A recent song by the singer Jain describes Miriam Makeba as “the real beauty of human rights” (Jain, Makeba). This is not an understatement. With her music, words, actions, and writings, Miriam Makeba lived a life dedicated to art and bringing justice during the time of South African apartheid. However, her life did not begin surrounded by beauty; her mother was imprisoned when Makeba was 17 days old, so her first weeks of life were spent in jail. Her father died when she was six, and also in her childhood she saw a relative killed by a wild cat. At 17, Makeba got pregnant, and spent a full week in labor delivering her daughter, Bongi. Shortly after, Makeba developed an abscess in her breast, which was cured by her mother’s traditional medicinal practices (Nelson, 1988).
Makeba’s adulthood was also marked by trauma. She witnessed the devastating effects of institutionalized racism in South Africa when she and her bandmates were involved in a car crash, and only the white victims in the other car were rescued, resulting in the death of three of her bandmates. She was also in an abusive relationship with her first husband, whom she eventually divorced, and followed with 5 marriages–her third nearly ruining her career. Furthermore, Makeba’s daughter died at 35, giving birth to a stillborn child (BBC News, 2008).
While Makeba faced many hardships in her life, she is primarily known for her musicianship and activism. She toured with multiple bands in South Africa, and in 1959 came to the US to play a lead in the musical King Kong. Notably, she sang in the anti-apartheid documentary Come Back Africa; this appearance was noted by the South African government, and resulted in her exile from the country for 30 years. During this time, her career in the United States skyrocketed, due in part to Harry Belafonte scouting her and helping her navigate the music industry. Her enormous fame included singing at John F Kennedy’s famous birthday party (the same one where Marilyn Monroe sang happy birthday), winning a grammy and other accolades, and becoming the first black women to have a top-ten worldwide hit. Initially, she rejected the label “political singer,” but later embraced her role as a political figure; she spoke at the UN twice, once specifically against apartheid in South Africa, sang at the independence ceremonies of many African nations, and used to her music to communicate political messages. She was also critical of the racialized structures in the US, comparing the treatment of African Americans to that of black Africans in South Africa. Makeba was also a trendsetter; she kept her hair natural, which helped inspired the “Afro Look” which became popular among black women in the US. Unfortunately, her career in the US was effectively dismantled when she married the president of the Student Nonviolent Coordinating Committe, Stokely Carmichael. She had a falling out with Bellafonte on account of her marriage, and was followed and harassed by the FBI. So, she moved to Guinea and made her living performing there and in Europe, remaining immensely popular (Nelson, 1988). In 1987, she came back to the US for the Graceland tour with Paul Simon, and returned to South Africa in 1990, persuaded by Nelson Mandela. Makeba dedicated herself to art and justice up to her final moments; she died in 2008 from a heart attack during a concert in Italy (BBC News, 2008). Today, she remains a cultural icon, a musical genius, and the beauty of human rights.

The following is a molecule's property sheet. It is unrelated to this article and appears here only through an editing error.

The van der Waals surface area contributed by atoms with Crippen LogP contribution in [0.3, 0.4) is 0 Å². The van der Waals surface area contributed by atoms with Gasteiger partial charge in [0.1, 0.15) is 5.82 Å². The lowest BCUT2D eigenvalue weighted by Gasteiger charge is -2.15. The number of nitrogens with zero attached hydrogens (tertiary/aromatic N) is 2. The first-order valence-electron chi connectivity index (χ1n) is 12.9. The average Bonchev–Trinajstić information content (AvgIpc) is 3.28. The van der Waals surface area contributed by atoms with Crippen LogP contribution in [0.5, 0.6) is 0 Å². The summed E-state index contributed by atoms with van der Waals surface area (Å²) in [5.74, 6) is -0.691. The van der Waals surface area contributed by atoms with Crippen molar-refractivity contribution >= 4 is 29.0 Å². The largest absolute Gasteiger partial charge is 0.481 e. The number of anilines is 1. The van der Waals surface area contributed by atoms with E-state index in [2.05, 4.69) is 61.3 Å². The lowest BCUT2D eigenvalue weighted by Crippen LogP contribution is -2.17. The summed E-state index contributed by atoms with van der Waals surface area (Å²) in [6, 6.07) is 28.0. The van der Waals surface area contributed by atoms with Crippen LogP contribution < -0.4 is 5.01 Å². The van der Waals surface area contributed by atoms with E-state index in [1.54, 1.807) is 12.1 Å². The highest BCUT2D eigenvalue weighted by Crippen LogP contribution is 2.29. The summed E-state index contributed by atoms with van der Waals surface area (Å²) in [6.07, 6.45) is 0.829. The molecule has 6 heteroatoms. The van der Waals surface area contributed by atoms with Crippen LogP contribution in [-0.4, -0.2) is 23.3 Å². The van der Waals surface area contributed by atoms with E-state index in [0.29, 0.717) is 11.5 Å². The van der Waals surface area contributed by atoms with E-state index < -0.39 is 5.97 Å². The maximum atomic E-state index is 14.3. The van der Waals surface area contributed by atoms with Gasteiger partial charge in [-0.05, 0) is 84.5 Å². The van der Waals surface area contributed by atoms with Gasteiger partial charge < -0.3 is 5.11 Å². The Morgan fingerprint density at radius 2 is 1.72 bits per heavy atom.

Featured Image: nytimes.com
BBC News. “Obituary: Miriam “Mama Africa” Makeba.” BBC News. BBC, 11 Nov. 2008. Web. 9 Feb. 2017.
TheSoulAlmighty.. “Miriam Makeba – Click Song (Qongqothwane)” Online video clip. Youtube.com. May 23, 2012. Web. Accessed February 8th, 2017.
Nelson, J. (1988, Apr 01). Makeba’s tormented melody; A daughter of apartheid dons the mantle of the struggle. The Washington Post (Pre-1997 Fulltext)Retrieved from http://ezproxy.westmont.edu:2048/login?url=http://search.proquest.com/docview/306997469?accountid=14990